By Guest Contributor, Ann Kronbergs
When a friend told me late last year about the Good Housekeeping 2012 Novel Competition, I really wondered whether 5000 words of my first chapter and the whole-novel synopsis would be worth the paper they were printed on, let alone the cost of the A4 envelope and postage.
I should explain that, in May 2011, this same friend and I had set each other a challenge to get on and write those novels we still felt we had in us.
Motivated by attending the Charleston Literary Festival in Sussex and hearing talks from a variety of writers including Joanna Troloppe, Esther Freud and Edward St Aubin, we both made a start. On a monthly basis we emailed drafts to each other for comment. Jobs and life frequently sapped energy and resolve, but nevertheless the GH competition helped to impose a professional deadline which had to be met in late March. Maybe the Gods were smiling when I queued in Lymington Post Office to get the envelope weighed and posted off.
That seemed a sort of conclusion to the fitful writing activity which had preoccupied me for several months. At work I had a sort of end of year review which started me thinking about my career (such as it is), living in Belgium, life, love and the universe etc., etc. Maybe now was the right time to start job hunting with attitude: surf those websites, apply for those jobs, claim that you really, really want to become a pillar of that Academy school with funding from three local supermarkets.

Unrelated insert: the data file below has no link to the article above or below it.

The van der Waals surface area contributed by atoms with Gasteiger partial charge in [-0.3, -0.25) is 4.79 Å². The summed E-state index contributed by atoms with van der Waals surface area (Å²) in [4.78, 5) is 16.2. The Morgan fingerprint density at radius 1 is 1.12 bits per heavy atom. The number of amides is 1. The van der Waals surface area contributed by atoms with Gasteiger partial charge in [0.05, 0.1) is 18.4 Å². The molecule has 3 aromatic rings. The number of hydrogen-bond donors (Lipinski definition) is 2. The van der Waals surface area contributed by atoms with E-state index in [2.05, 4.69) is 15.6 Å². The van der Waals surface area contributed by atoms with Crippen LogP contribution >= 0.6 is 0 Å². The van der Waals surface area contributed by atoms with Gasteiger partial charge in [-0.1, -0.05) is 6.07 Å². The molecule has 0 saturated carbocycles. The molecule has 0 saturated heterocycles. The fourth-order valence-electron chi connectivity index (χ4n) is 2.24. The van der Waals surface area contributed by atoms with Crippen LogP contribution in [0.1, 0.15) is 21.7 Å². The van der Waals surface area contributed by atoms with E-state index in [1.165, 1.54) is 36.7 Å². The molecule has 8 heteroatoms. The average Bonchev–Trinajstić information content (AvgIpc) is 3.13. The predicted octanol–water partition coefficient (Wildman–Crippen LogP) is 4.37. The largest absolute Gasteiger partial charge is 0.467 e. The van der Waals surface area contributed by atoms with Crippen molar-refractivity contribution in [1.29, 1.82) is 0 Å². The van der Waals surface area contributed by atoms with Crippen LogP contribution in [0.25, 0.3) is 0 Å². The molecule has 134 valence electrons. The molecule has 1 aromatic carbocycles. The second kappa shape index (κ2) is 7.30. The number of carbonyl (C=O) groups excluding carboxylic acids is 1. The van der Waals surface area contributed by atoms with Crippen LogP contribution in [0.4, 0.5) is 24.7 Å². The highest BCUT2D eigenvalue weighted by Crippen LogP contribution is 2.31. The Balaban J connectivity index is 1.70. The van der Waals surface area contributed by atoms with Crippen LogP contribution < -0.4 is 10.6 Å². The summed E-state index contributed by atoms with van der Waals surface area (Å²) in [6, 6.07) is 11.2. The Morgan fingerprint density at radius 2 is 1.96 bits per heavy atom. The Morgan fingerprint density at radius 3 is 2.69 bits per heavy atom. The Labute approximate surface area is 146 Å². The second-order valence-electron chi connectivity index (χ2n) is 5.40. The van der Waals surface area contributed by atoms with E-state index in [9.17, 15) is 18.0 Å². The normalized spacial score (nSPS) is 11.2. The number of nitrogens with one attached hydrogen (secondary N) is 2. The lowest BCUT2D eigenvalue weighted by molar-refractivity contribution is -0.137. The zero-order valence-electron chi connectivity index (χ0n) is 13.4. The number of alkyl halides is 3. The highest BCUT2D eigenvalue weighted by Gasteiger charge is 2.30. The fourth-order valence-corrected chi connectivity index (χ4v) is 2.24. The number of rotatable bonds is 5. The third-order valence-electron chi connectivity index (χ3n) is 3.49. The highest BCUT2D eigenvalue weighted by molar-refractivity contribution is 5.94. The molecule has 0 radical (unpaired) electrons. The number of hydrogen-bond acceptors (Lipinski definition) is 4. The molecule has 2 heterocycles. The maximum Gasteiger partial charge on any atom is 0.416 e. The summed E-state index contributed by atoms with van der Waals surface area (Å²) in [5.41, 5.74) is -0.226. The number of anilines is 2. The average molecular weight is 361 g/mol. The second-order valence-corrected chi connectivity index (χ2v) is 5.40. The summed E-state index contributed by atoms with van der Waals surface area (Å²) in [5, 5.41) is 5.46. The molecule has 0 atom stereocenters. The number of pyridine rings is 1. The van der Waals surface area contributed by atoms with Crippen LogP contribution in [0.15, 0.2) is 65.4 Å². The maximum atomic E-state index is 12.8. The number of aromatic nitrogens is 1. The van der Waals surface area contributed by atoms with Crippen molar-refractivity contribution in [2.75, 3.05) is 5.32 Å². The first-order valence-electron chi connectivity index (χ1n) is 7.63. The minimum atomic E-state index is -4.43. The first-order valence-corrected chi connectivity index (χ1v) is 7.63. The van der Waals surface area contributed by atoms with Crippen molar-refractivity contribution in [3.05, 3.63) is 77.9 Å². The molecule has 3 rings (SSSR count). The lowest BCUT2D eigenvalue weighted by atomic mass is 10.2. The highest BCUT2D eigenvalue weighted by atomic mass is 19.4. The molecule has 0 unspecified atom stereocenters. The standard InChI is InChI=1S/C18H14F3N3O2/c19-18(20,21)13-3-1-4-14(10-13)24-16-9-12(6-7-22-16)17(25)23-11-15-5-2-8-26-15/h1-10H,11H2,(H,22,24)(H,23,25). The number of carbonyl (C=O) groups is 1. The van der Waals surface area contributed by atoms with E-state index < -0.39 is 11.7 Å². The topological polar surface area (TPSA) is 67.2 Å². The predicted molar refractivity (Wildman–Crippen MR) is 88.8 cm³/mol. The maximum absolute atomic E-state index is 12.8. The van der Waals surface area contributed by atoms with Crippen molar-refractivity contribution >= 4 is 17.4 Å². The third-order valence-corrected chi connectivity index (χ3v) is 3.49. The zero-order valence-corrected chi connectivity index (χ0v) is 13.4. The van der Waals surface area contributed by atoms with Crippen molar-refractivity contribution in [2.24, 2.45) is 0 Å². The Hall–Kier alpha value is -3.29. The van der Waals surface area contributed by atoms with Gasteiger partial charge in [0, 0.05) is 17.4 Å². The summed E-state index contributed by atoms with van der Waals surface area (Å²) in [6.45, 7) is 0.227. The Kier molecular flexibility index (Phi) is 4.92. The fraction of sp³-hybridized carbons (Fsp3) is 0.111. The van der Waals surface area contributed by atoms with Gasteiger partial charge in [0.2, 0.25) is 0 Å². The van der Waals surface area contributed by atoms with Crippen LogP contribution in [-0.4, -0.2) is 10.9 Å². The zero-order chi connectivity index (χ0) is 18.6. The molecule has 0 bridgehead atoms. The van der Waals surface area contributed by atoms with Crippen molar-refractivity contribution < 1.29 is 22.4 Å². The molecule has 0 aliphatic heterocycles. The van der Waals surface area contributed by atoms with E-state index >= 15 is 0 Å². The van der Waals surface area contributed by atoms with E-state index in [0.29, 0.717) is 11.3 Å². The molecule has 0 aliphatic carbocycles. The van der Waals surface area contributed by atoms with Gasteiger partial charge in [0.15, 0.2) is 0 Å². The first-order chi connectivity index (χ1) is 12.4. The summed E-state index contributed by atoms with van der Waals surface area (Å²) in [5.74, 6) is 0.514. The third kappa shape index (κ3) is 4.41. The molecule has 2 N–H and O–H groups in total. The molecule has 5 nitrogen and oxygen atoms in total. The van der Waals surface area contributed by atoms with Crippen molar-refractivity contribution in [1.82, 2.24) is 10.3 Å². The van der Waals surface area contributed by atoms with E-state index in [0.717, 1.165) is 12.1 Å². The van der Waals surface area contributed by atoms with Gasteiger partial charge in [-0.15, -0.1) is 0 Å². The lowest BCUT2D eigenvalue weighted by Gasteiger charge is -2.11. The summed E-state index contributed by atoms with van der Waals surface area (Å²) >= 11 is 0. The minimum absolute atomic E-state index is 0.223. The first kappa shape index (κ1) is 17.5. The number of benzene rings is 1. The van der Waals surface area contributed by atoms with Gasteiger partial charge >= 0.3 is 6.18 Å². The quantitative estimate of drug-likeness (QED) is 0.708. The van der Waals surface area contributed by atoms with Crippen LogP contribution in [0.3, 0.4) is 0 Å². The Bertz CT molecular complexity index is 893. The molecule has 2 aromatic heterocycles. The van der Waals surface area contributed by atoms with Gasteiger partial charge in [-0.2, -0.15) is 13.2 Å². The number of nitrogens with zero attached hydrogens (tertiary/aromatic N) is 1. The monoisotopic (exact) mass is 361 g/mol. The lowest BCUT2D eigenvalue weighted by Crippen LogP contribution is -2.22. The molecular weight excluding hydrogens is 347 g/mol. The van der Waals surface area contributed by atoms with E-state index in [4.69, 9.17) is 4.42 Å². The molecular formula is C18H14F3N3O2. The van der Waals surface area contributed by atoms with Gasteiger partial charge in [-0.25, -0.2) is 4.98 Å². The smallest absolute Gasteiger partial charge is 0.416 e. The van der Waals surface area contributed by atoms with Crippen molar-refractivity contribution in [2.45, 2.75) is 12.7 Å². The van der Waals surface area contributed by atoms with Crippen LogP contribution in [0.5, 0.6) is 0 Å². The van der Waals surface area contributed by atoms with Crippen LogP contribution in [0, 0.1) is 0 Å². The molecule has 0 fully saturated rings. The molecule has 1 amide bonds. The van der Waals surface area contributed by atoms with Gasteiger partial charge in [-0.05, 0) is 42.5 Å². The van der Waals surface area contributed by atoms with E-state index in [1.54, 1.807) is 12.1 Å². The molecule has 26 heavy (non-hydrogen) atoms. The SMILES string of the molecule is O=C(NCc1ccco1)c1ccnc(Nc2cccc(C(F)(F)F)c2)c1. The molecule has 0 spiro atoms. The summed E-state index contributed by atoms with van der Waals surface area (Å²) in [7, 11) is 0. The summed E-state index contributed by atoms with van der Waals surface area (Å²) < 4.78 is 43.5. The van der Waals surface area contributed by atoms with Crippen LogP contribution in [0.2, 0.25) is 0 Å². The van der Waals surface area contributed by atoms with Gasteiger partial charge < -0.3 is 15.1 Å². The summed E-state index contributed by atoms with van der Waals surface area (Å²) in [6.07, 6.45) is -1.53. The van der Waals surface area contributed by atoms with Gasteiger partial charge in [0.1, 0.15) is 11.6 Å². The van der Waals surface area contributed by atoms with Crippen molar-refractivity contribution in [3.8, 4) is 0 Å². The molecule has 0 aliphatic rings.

Just as I was about to download an application for the said job in late April, I checked my emails and found the following message from the Features Editor at Good Housekeeping:
Thank you so much for entering the Good Housekeeping Novel competition. Our judges met last week and I am happy to tell you that, while you didn’t make the top four, we have singled out Diamond Edelweiss as highly commended…
We received over 7,000 entries so to have reached the top 10 is no mean feat…
My world turned upside down: a story that had started out as a cloud of confused thought and impulses less than a year ago had been read by a panel of literary experts, including the novelist Kate Moss. It had not gone in the slush pile.
I could not believe it.
Who should I tell? My long-suffering husband and children, of course. My wonderful friend who fuelled me with hope in the first place? Certainly. Work colleagues? Some, perhaps. But what did this say about me? Suddenly I’m a struggling writer where before I was a reasonably together fellow teacher. Surely this could be professionally damaging?
I’m back at the word processor now as I sit here in France on a cool day in mid summer, trying to up the daily word count and complete the work. Open in front of me is the double-page spread from Good Housekeeping where in rather small font on the bottom right is the title of my work and my name in print.
To see the extract chosen for the Good Housekeeping website, and to view the other finalists, click here.
A source of hope for me and other struggling wordsmiths maybe? You just have to keep connecting one word to the next. Only about 60,000 more to go.